Two years ago, Ermiya Fanaeian helped create the Utah chapter of the student gun control group March For Our Lives. Today, the 20-year old is helping to resurrect the defunct Salt Lake City chapter of the Pink Pistols, a pro-2A group focused on defending the right to keep and bear arms for members of the LGBTQ community. What happened to turn the college student from a gun control activists to a Second Amendment supporter?
“As working-class people, we should not be disarmed,” she said. “There is everlasting violence against LGBTQ people that oftentimes politicians, on whatever side of the aisle, are not addressing, and we need to be able to protect ourselves. And because of that, I came to this understanding that the March for Our Lives goals do not align with my goals.”
Fanaeian was a 17-year old high school student when a killer walked onto the campus of Marjory Stoneman Douglas High School in Parkland, Florida and murdered 17 people. In response, she helped to organize a pro-gun control protest at the Utah state capitol attended by thousands of students. She was quoted in papers at the time telling gun owners that “we don’t wish to deprive you of your fetishism for your menacing weapons,” but now she’s become a gun owner herself.
“I used to think that guns were a scary thing,” she said. “Back then, I would have agreed with Joe Biden’s assertion to take everyone’s AR-15s away. And now I own one.”
Fanaeian may have shifted her views on the Second Amendment, but her political ideology is still further to the left than many gun owners in deep-red Utah. The good news, at least for those of who view armed self-defense as a human right, is that she’s not alone on the left in embracing the right to bear arms. The Salt Lake City chapter of the Pink Pistols, which had fallen into a state of limbo after its founding a few years ago, has found new life with Fanaeian engaged in outreach.
“We’ve had folks from all different walks of life in all different parts of the state reach out to us,” she said. “They express their wants to finally be able to defend themselves, defend their families and defend their communities. … They didn’t know it was an option for LGBTQ folks to do so.”
Anyone can join the Pink Pistols, and Fanaeian says the group is currently made up of college-age people of all races and sexual orientations, including Ashton Leve, a graduate student who joined the group as an ally about a month ago.
“With all the things that are going on in the world, there’s a lot of hate. Every voting period seems to bring out the worst in people,” said Leve who, like Fanaeian, has been a gun owner for less than a year.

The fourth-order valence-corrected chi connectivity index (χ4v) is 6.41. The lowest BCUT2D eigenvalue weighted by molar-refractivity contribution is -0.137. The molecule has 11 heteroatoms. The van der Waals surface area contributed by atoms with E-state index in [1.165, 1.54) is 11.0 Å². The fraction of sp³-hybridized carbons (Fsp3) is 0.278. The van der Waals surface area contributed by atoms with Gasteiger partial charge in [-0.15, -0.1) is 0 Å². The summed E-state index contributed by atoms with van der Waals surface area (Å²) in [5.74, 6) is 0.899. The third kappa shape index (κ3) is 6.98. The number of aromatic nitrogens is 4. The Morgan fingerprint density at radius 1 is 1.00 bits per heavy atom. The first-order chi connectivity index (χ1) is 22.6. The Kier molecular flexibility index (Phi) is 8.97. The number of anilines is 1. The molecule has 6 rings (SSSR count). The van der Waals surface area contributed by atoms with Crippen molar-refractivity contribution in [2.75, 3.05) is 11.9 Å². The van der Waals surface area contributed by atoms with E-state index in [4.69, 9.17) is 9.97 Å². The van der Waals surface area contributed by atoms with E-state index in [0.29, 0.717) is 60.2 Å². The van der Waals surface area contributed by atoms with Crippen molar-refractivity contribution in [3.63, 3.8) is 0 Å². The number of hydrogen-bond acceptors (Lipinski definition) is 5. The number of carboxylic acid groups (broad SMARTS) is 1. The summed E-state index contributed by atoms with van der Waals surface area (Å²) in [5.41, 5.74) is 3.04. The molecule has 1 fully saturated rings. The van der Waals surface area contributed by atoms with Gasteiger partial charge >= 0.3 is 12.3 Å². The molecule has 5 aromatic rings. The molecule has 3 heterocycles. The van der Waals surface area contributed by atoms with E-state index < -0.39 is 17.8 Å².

“It never really occurred to me that (LGBTQ people) get hit or assaulted just for being who they are,” he said. “I felt like this was a good way to reach out and address some of these issues.”
Of course, not every LGBTQ organization in Utah is as gun-friendly as the Pink Pistols. While Fanaeian argues that “we can’t talk about empowering marginalized communities while simultaneously trying to disarm marginalized communities,” other longtime activists in the state are still clinging to their support for gun bans and more.
Troy Williams, executive director of Equality Utah, the Beehive State’s “premier LGBTQ civil rights organization,” said, “Many LGBTQ Utahns own guns, either for sport or self-defense. Many don’t.”
“As an organization we support the Second Amendment. We draw the line, however, at military grade weapons in the hands of civilians. We’re talking about weapons like the SIG MCX semi-automatic that was used to murder 49 LGBTQ people and wound 53 more at the Pulse nightclub in Orlando. These deadly weapons of war belong in the hands of soldiers, not civilians,” Williams said.
Fanaeian, on the other hand, wants to see community-based solutions to stop gun violence, rather than what she calls “restrictive gun control.”
“As far as legislatively trying to do things such as ban assault weapons, or ultimately make it harder for regular everyday folks to access guns only so rich elitist people can access them … I’m completely against those initiatives.”
The Second Amendment isn’t just a right of the Right, any more than it’s a right limited to straight white guys in the suburbs or the country. It’s the right of the people to keep and bear arms that shall not be infringed, and I’m excited to see voices like Ermiya Fanaeian’s used to defend that right, rather than trying to take it away.